Author:James Floyd Kelly
Audience: Newcomers to 3D printing
Reviewer: Harry Fairhead
3D printing is still all the rage and there are lots of people who could be enticed to get involved. Is this a good place to start?
The first and most important thing to say about this book is that it is not a general purpose build your 3D printer from scratch book. It does say "Build your own 3D Printer" on the cover but this turns out to be putting together a low cost Printrbot Simple kit of parts. If you dont' want to build the Printrbot kit in particular then a chunk of the book is going to be of theoretical interest only.
The next problem with the book is that its level varies wildly. The first chapter tries to explain what 3D printing is and it seems to be talking to a complete idiot. OK, there are a lot of us idiots around, but if you already know what a 2D printer is, and are capable of more-or-less guessing how a 3D printer works after seeing one in action, then you don't need to be talked down to quite this much.
To give you an idea of the level in this chapter, the following bullet points describe a motor:
- They are used for movement
- They can spin clockwise or anticlockwise
- They can spin at varying speeds
- They require electricity
- They are controlled by a computer.
Chapter 2 is about choosing a 3D printer. This is a simple explanation of the pros and cons of different types of plastic printers. It mainly covers features that you might want to take into account when picking a printer.
Chapter 3 is a step-by-step photo guide to building the Printerbot Simple. Given things are likely to change as improvements to the kit are made, it mostly serves as a way of finding out if you think you are up to building the kit. It might even help you decide if a kit, any kit, is the way to go.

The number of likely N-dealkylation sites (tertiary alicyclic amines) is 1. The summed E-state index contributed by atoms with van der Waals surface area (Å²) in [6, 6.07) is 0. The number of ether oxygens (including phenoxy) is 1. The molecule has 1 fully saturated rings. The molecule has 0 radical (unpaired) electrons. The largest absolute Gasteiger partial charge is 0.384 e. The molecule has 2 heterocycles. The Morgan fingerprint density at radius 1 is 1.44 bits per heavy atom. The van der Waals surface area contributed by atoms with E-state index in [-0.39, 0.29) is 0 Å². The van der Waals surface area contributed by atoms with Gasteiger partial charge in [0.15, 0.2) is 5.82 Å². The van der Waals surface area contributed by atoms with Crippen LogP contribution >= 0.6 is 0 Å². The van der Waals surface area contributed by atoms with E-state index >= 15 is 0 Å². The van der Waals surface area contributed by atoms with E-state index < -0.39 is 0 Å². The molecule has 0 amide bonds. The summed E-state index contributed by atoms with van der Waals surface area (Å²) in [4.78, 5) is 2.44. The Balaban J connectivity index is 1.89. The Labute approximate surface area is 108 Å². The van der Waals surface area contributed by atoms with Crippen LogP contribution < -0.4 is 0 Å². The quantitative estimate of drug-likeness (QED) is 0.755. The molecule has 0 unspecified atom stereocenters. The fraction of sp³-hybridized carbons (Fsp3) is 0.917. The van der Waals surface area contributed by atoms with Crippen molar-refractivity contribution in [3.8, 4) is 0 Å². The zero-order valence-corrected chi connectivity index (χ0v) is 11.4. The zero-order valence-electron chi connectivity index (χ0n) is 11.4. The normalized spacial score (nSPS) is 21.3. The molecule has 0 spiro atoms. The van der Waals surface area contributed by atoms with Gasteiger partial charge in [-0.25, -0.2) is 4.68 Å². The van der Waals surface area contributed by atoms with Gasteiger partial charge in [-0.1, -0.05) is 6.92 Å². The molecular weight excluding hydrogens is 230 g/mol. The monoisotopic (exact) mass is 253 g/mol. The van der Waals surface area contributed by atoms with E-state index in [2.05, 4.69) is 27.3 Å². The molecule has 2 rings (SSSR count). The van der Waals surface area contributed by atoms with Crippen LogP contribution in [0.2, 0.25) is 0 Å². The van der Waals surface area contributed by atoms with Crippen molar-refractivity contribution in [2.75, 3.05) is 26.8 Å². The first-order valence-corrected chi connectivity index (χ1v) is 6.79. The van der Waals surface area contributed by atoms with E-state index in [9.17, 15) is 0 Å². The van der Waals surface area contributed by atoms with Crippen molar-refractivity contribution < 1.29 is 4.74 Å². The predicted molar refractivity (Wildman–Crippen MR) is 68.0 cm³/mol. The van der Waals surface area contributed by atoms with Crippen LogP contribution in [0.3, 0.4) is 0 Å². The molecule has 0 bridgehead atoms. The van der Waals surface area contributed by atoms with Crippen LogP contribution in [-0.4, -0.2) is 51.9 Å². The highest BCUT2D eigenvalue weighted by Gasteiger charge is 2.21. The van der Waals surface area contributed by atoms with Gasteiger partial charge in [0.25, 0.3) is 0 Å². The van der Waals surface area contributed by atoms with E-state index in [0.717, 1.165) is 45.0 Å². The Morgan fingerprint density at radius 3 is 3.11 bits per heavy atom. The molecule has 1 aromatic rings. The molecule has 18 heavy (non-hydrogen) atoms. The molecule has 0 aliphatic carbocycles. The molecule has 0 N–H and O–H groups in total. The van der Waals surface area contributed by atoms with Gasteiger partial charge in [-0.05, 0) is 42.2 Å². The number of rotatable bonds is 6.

Chapter 4 explains the software - again there is much that is specific to Printrbot, but it also covers Repetier, more general 3D printing software, in a step-by-step setup.
In Chapter 5 we move on to print something using the hardware and software described so far - a Hello World badge.
From here the book becomes increasingly general. Chapter 6 looks at 3D modeling software. This is where things can get complicated but the software chosen - Tinkercad - is very easy to use. In the next chapter it is used to create the Hello World badge printed earlier. Chapter 8 covers other modeling tools and the final chapters look at going further - making cookie cutters, different 3D programs and alternatives to the Printrbot Simple including milling machines and laser cutters.
For me the book could have pitched things at a slightly higher level and I think that there will be a number of readers who pick up this book expecting something more technical who are going to be a bit dissatisfied. The topic of 3D printing isn't, as yet, an off-the-shelf activity and tweaking and tuning are part of its appeal to many makers and while this book does have a few hints and tips, there is nothing creative or outside of the box.
If you are looking for a very very simple introduction to 3D printing then this might be the book you are looking for, but don't complain that it didn't take you all the way to become an expert. It might also serve, if you are standing on the edge looking in, an idea of whether 3D printing is something you want to get involved in via a kit of parts.
Author: Clive Longbottom
Publisher: British Computer Society (BCS)
Audience: Potential cloud users
Reviewer: Kay Ewbank This book aims to explain cloud computing in terms of how we got to where we are now, what options are available at the moment, and how things are likely to develop in the future.
Author: Carlos Bueno
Publisher: No Starch Press
Audience: Children, parents and teachers
Reviewer: Janet Swift This adventure story follows a young girl through “a land where logic and computer science come to life”. The back jacket suggests Ages 8+. Are there any pre-requisites?